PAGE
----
Check out the video below!

If you like this video, check out more tutorials from Yolanda at All Crafts Channel!

 

10 Ideas to Stay Inspired During a Crafting Hiatus

August 5th, 2014

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Blogger and author Kathryn Vercillo is an expert in the area of using crafting to heal, having researched the topic extensively for her book Crochet Saved My Life. This is part 4 in her 6-part series for us on the topic of yarncraft health. Read her previous blog posts on the Lion Brand Notebook here.

10 Ideas to Stay Inspired During a Crafting Hiatus

Many knitters and crocheters craft every single day. It’s part of a good total wellness plan for a lot of us. But what happens if you have to take a crafting hiatus? An injury, crafting burnout (similar to writers’ block) and health issues can force an unwanted break from knitting and crochet. Here are ten ideas for staying inspired in the event that this occurs to you.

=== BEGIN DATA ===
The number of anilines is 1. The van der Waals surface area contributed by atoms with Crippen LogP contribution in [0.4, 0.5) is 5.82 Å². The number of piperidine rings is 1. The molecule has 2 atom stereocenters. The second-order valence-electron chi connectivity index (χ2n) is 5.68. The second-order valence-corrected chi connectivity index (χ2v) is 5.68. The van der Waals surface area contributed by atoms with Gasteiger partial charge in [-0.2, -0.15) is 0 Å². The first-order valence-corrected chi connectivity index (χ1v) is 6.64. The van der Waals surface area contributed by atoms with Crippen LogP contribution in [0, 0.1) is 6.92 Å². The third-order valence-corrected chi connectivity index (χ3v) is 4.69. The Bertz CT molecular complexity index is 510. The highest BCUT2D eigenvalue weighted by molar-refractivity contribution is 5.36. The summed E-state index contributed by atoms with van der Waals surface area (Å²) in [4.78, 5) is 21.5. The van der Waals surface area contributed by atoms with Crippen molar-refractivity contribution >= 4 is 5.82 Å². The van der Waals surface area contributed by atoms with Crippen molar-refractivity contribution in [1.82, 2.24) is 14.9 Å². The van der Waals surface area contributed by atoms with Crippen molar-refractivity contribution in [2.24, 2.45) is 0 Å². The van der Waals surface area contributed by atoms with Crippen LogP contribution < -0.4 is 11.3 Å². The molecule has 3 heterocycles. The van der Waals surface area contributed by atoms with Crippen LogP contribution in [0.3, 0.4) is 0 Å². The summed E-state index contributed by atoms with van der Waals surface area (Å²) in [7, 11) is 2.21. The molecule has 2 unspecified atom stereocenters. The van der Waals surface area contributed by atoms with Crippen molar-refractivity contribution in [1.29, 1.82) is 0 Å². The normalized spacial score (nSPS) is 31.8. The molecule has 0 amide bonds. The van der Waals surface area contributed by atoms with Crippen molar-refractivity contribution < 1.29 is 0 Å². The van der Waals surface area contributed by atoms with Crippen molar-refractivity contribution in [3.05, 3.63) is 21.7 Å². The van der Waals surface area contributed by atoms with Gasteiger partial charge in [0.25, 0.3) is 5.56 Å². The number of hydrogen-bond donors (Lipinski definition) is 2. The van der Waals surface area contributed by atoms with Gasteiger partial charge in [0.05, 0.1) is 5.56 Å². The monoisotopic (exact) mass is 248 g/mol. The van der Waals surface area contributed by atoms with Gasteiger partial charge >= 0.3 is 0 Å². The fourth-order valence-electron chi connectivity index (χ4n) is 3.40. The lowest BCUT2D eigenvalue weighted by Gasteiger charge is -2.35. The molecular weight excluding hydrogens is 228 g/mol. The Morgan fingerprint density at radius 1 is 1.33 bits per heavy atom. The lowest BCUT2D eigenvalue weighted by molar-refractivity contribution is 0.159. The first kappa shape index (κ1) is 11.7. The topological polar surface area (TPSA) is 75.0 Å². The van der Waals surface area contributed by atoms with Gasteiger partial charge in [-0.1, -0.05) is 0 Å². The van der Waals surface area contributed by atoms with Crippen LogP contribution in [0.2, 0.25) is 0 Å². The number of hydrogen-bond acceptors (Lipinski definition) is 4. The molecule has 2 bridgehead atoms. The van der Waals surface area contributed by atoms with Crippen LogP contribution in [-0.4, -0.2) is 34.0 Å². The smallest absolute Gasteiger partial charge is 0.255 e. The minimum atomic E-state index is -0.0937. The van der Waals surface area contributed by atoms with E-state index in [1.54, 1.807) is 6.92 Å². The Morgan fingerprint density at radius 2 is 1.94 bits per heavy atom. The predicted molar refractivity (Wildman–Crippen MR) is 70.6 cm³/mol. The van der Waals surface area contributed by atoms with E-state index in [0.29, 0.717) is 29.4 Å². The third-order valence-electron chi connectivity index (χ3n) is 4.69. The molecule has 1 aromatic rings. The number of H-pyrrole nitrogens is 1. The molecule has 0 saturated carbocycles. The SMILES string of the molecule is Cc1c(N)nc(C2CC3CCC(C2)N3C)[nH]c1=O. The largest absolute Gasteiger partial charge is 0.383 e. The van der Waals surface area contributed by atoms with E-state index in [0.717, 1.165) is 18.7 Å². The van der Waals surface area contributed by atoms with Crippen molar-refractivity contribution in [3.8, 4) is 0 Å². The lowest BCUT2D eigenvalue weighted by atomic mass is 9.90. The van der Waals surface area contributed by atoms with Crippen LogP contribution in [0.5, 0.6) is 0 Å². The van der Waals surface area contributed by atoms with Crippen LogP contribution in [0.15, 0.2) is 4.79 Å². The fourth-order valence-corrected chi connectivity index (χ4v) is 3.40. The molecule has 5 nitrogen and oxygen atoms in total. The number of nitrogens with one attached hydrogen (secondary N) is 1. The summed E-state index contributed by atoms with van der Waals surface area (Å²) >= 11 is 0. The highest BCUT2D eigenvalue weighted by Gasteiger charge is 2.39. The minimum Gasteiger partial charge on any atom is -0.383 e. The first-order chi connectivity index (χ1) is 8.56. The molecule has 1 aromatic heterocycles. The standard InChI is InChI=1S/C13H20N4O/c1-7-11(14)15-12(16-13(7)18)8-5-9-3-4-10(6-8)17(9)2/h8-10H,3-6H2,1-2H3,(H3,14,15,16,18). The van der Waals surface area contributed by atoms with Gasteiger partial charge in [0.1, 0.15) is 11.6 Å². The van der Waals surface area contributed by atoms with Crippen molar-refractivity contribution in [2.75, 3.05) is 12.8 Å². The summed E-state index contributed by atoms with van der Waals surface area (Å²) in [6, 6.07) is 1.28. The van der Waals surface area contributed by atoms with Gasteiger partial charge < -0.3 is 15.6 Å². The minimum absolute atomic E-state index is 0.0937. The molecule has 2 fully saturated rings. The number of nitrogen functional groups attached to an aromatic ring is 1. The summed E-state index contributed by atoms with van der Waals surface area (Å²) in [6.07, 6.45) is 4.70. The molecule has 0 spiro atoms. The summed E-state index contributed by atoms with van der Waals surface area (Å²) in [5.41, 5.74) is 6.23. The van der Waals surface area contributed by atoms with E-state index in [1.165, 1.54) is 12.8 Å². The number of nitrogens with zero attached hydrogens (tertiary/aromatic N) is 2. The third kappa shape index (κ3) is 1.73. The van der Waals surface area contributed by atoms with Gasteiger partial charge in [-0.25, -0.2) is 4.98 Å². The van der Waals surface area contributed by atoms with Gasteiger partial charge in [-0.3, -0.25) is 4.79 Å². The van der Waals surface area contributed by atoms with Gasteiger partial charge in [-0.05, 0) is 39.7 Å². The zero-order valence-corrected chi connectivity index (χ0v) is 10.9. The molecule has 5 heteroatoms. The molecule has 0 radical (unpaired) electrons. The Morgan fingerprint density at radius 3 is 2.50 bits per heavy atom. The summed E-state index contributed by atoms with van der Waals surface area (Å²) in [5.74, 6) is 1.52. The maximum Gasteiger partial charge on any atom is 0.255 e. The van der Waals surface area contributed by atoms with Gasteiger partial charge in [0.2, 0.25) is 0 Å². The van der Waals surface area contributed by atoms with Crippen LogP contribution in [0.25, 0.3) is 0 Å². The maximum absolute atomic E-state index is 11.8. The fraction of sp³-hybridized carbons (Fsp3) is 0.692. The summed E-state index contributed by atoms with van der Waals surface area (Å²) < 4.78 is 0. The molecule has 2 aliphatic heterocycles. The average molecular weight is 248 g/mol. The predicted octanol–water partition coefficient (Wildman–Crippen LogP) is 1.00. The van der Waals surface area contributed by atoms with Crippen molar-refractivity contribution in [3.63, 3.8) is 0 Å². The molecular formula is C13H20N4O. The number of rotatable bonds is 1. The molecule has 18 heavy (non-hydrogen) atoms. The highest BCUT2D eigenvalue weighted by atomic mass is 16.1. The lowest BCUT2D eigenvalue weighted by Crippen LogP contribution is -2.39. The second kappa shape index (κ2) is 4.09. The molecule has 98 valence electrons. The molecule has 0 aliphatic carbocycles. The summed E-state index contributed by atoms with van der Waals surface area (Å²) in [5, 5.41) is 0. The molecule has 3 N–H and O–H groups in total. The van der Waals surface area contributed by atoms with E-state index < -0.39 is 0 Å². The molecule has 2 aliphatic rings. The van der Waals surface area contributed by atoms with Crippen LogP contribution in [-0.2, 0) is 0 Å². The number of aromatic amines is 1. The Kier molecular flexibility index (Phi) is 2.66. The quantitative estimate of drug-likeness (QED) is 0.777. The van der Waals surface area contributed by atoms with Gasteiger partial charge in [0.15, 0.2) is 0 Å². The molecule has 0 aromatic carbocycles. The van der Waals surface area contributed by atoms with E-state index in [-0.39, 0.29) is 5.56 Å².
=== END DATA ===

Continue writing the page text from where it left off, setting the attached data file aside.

1. Organize photos of your past craft work.

This can be a great way to celebrate the work that you’ve already done. It will remind you of all of the inspiration you’ve had in the past and get you re-excited for the time that you can pick up hooks and needles again. A big photo album works as does a blog or Facebook albums.

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How To Do 4 Different Types of Selvages

August 4th, 2014

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This column by Barbara Breiter, author of The Complete Idiot’s Guide to Knitting & Crocheting, originally appeared in The Weekly Stitch newsletter.